“Every act of communication is a miracle of translation.”
– Ken Liu, The Paper Menagerie and Other Stories.
Speaking of inaccurate and careless subtitling, a plethora of memes on ‘when subtitles go wrong’ is one google search away. With the surge of virtual socialization, a Meta narrative for subtitles can be detected in online communities. They cross-check facts and philosophies in subtitles, often translate better, and feed each other with more precise cultural information.
However, subtitles are still going strong. Despite the loss of an accurate introduction to a whole new world, the eutony of the words in new languages draws immense attention from the viewers. So much so that words like ‘daebak,’ ‘banchan,’ to ‘dadagiri’ have made it to the Oxford English Dictionary. Apart from the sonically pleasurable words that refuse to leave our minds, the lifestyle, customs, traditions, and philosophy of a new culture draw us in. Sometimes the original intent is lost in subtitles; however, discovering new cultures and communities makes up for it. What is lost in translation is gained in cultural recognition.
Feeding The Curious Mind
Subtitles have unknowingly become part of our conscious choice. Whether it is curiosity about other cinematic cultures or simply the algorithm, we regularly click on foreign movies and shows. Even in an environment utterly bereft of multilingualism, the phenomenon of subtitles has grown its roots. Subtitles have become a good habit that enriches consumers with cultural cognition. People who can’t imagine knowing another language or dialect find themselves watching Turkish dramas regularly or Derry Girls in Irish English on Netflix with the subtitles on. It is new, it is exciting. Knowing about something foreign is fulfilling, especially at the inexpensive convenience of home entertainment. In a world of OTT platforms, English is not the universal language anymore. Exhibit A: the influx of Japanese Anime and Manga, the k-wave, etc.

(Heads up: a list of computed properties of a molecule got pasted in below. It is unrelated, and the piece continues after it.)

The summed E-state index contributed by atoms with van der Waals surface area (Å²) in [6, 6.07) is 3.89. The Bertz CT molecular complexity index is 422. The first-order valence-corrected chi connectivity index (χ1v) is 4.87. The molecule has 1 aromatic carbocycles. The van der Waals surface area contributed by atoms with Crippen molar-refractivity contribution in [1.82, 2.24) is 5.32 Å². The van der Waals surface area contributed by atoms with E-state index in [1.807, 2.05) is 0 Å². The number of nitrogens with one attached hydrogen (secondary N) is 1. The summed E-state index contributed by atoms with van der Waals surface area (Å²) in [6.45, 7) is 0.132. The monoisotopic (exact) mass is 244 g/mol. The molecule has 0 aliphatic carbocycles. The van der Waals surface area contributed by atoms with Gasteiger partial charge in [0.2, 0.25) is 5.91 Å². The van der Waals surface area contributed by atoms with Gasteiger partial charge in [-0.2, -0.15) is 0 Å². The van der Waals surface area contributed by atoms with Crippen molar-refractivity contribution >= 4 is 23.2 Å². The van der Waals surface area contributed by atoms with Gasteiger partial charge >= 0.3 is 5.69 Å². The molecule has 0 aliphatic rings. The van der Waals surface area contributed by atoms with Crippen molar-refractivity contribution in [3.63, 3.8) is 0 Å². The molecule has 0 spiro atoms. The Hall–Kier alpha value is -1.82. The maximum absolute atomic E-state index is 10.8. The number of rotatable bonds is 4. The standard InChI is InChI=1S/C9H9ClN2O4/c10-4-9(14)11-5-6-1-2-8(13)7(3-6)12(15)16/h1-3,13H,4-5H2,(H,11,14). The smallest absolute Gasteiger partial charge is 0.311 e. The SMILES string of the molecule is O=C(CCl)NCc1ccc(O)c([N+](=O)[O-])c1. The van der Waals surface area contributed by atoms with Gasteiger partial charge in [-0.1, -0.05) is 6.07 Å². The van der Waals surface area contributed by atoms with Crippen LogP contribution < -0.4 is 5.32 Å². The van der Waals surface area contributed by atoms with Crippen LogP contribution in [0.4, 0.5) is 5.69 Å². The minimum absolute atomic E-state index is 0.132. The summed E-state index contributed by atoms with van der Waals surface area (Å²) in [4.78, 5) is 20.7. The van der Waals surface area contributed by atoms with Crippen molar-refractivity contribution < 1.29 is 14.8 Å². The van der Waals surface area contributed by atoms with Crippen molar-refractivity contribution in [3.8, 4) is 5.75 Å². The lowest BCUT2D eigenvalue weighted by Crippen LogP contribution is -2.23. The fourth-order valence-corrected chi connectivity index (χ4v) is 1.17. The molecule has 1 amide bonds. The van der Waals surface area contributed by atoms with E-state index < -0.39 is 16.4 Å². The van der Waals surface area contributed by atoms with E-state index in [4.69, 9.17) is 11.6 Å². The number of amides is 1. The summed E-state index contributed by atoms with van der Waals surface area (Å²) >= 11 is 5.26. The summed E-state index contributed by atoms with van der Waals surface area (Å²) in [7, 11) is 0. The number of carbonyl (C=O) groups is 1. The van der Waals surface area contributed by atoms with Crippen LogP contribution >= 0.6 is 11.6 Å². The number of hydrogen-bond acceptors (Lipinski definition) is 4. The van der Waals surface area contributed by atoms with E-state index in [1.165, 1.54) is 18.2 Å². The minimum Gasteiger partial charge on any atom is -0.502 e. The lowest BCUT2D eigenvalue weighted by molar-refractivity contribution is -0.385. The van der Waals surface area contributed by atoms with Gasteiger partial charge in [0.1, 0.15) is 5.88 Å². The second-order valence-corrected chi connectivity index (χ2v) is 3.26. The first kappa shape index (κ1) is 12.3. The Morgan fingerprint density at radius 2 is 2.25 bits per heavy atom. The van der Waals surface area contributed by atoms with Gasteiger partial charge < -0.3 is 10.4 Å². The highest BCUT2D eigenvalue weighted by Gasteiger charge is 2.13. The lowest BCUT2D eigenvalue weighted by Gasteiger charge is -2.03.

“Once you overcome the one-inch tall barrier of subtitles, you will be introduced to so many more amazing films”- Bong Joon Ho
Subtitles are a tool for marginalized cultures to put themselves at the fore. Art is not only an expression; it’s also an impression.
Be Nice To Subtitles
Life without subtitles seems unimaginable these days. It is not just Google that ranks videos with subtitles higher, people in daily life prefer it too. Subtitles as a marketing tool have shown a massive global impact in improving communication and business reach through enhanced semantic density and inclusivity. Adding subtitles to videos amplifies not only its recognition but also supports the disability community, especially people with a hearing deficiency which marks almost 5% of global consumers. Many see subtitles as extra reading assignments for which they did not sign up. Subtitles are not compulsory for the viewing experience, yet it is necessary. Great content is delivered via subtitles; why should anyone reject that? Or are we afraid of adapting too well to subtitles, almost an evolutionary habit that will later render us completely helpless without them? For the love of Kdramas, let’s just binge for now.
Essay/Article commissioned by: TDLM Editorial
Written by: Ipshita Chakraborty [Bio – Content and Social Media Associate, TDLM; Jadavpur University; English Literature]Graphics/Art/Illustration by: TDLM Design Team
‘Lost in Subtitles, Gained in Culture’ First Published in The Daily Life Magazine on 30.11.2022